1. Studio Dentistico Guida (Italy)
2. Studio Dentistico Dr. Bacchiocchi (Italy)

When is the study starting and how long is it expected to run for?
January 2010 to December 2015

Who is funding the study?
Studio Dentistico Dr Andrea Guida (Italy)

Who is the main contact?
Prof. Andrea Guida
prof.guida@yahoo.it

Trial website

Contact information

Type

Scientific

Primary contact

Prof Andrea Guida

ORCID ID

http://orcid.org/0000-0002-1462-7205

Contact details

via Sartena 9
Lido di Ostia (RM)
00122
Italy
+39 (0)6 562 3973
prof.guida@yahoo.it

Additional identifiers

EudraCT number

ClinicalTrials.gov number

Protocol/serial number

0001

Study information

Scientific title

The ball welding bar: a new solution for the immediate loading of screw-retained, mandibular fixed full arch prostheses

Acronym

BWB

Study hypothesis

The purpose of this study was to present a new intraoral welding technique, and in particular a new method for the fabrication of a bar (the ball welding bar) that can be used to support screw-retained, mandibular fixed full arch prostheses.

Ethics approval

Fundacao Universitaria Vida Crista (FUNVIC) Institutional Board, 25/01/2010

Study design

Non-randomised study

Primary study design

Interventional

Secondary study design

Non randomised study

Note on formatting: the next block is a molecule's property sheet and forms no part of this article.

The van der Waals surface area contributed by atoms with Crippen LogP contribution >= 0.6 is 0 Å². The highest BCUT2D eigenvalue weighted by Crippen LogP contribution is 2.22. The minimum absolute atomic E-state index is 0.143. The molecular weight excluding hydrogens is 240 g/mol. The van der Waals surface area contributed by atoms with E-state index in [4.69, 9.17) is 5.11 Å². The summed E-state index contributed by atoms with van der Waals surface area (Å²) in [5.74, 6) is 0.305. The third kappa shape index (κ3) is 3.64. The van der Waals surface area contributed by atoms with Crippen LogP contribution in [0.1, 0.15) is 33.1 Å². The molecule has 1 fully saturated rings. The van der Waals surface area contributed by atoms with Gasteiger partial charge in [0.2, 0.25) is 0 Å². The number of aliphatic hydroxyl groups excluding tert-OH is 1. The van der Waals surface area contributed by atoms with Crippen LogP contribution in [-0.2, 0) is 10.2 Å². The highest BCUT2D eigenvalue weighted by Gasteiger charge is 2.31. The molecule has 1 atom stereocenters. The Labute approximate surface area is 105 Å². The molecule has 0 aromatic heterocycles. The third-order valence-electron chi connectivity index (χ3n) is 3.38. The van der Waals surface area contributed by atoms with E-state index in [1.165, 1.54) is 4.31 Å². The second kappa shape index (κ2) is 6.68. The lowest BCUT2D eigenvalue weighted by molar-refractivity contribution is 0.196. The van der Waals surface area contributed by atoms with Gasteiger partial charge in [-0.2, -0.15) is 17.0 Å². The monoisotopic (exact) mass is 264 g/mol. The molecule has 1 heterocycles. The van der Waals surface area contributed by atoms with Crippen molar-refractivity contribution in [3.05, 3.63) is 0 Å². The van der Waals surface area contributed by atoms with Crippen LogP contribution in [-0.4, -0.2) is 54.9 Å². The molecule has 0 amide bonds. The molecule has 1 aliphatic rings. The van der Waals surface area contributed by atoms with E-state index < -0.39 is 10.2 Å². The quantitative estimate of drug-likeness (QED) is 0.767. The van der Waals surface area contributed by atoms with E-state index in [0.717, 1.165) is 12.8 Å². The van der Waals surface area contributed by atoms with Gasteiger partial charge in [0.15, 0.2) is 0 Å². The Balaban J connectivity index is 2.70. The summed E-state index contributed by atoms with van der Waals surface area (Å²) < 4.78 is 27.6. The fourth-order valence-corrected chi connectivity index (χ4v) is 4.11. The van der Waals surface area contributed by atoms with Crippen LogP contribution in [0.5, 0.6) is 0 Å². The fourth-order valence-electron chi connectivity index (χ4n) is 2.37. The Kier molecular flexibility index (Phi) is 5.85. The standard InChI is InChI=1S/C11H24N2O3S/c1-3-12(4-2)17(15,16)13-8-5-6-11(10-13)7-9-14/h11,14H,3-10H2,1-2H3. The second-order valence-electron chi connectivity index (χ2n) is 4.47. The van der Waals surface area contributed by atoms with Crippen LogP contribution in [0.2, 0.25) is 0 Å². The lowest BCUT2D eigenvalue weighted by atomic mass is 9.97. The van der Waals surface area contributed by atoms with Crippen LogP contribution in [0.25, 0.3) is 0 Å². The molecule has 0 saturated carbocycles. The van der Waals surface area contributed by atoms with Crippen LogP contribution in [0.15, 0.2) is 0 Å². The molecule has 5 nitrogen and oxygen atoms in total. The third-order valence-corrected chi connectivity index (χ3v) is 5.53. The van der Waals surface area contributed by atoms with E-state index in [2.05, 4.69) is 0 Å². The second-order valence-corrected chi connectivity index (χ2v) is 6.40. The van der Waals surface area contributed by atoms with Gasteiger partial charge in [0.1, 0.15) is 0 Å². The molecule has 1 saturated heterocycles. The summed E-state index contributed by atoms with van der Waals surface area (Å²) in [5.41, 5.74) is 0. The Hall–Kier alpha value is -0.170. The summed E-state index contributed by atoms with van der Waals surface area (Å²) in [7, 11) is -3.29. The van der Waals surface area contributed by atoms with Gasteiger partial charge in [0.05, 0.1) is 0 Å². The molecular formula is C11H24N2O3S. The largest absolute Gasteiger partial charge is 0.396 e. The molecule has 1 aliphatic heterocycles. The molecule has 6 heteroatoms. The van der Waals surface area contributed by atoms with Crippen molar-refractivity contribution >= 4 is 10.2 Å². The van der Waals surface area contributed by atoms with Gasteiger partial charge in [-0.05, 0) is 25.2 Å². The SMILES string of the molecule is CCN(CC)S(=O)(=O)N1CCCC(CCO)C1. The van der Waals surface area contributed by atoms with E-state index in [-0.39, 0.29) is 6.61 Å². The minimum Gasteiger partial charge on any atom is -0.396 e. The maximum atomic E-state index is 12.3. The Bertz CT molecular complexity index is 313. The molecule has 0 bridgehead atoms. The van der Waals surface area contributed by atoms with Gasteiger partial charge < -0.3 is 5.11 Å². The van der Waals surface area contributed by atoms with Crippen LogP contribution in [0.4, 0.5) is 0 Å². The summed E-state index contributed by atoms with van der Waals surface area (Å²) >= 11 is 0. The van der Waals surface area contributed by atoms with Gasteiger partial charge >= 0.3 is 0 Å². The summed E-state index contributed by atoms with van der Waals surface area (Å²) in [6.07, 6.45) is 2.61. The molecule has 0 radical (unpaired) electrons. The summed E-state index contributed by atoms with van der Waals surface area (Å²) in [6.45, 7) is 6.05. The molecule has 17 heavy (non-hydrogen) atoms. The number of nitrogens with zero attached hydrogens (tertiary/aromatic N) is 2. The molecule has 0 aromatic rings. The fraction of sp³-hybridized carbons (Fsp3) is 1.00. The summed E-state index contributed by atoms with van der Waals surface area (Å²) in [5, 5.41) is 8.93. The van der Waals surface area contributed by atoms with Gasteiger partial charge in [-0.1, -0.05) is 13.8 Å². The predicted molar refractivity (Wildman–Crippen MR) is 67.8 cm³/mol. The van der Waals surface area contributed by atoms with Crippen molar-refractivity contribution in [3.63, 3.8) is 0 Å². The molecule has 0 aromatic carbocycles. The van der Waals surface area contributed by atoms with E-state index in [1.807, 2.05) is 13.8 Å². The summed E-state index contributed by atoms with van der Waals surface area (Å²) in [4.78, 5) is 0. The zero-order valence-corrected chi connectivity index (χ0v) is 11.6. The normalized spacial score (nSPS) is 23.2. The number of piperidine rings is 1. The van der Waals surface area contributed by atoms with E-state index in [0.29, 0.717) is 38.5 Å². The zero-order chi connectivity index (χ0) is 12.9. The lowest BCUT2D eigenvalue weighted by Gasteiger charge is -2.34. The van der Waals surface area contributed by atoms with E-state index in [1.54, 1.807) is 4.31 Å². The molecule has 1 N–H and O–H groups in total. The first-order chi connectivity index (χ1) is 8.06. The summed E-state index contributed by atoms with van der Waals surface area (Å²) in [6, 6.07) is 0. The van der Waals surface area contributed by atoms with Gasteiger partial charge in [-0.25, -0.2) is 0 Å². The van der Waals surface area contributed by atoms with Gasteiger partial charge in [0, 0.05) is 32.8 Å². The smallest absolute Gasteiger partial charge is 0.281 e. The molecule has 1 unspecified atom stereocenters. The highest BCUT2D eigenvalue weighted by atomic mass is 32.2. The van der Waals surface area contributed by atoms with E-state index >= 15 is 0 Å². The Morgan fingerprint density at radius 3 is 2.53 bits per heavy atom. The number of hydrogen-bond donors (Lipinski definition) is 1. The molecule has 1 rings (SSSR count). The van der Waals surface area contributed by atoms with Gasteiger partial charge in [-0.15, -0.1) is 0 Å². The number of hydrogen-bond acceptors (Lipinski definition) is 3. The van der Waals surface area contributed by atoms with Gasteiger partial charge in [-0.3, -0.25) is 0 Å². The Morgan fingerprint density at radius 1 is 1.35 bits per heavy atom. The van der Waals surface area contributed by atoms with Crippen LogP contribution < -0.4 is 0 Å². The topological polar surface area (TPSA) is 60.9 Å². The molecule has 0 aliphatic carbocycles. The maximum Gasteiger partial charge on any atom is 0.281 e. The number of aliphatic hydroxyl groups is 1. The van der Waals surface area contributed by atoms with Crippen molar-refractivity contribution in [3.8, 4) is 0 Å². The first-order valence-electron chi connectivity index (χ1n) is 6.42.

Trial setting

Other

Trial type

Treatment

Patient information sheet

Not available in web format, please use the contact details to request a patient information sheet

Condition

Implant prosthodontics

Intervention

In the period between January 2010 and December 2013, all patients with complete mandibular edentulism or irreparably compromised mandibular dentition, who were referred to two different private dental centres patients for restoration of the masticatory function with a fixed mandibular prosthesis supported by dental implants, were treated with the new ball welding bar technique. The patients were then followed for a 2-year period, in order to evaluate the survival of the implants and the success of this technique.

Intervention type

Procedure/Surgery

Phase

Drug names

Primary outcome measures

Implant survival, i.e. the clinical condition in which the implants are still in function in the patients' mouth, at the end of the 2-year follow-up period

Secondary outcome measures

Prosthetic success, i.e. the clinical condition in which no adverse events or complications (such as fractures/alterations of the resin superstructure and of the intraorally welded titanium framework) occur at the prosthesis level, assessed at the end of the 2-year follow-up period

Overall trial start date

01/01/2010

Overall trial end date

31/12/2015

Reason abandoned

Eligibility

Participant inclusion criteria